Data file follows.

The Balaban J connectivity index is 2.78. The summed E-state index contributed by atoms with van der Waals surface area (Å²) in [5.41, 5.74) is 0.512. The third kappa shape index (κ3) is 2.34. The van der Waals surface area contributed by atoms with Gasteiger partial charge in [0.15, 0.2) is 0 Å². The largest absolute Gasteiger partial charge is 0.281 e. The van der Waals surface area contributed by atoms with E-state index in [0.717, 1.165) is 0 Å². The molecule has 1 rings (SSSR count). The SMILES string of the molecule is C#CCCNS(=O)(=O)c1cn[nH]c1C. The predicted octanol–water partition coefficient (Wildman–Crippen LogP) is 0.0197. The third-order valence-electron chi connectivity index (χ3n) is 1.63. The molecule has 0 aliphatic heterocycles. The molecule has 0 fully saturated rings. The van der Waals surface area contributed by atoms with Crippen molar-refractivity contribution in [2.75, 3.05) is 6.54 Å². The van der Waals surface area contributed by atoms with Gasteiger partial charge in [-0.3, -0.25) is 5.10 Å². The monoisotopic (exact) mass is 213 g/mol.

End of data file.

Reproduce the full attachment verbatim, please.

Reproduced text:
The Balaban J connectivity index is 2.78. The summed E-state index contributed by atoms with van der Waals surface area (Å²) in [5.41, 5.74) is 0.512. The third kappa shape index (κ3) is 2.34. The van der Waals surface area contributed by atoms with Gasteiger partial charge in [0.15, 0.2) is 0 Å². The largest absolute Gasteiger partial charge is 0.281 e. The van der Waals surface area contributed by atoms with E-state index in [0.717, 1.165) is 0 Å². The molecule has 1 rings (SSSR count). The SMILES string of the molecule is C#CCCNS(=O)(=O)c1cn[nH]c1C. The predicted octanol–water partition coefficient (Wildman–Crippen LogP) is 0.0197. The third-order valence-electron chi connectivity index (χ3n) is 1.63. The molecule has 0 aliphatic heterocycles. The molecule has 0 fully saturated rings. The van der Waals surface area contributed by atoms with Crippen molar-refractivity contribution in [2.75, 3.05) is 6.54 Å². The van der Waals surface area contributed by atoms with Gasteiger partial charge in [-0.3, -0.25) is 5.10 Å². The monoisotopic (exact) mass is 213 g/mol.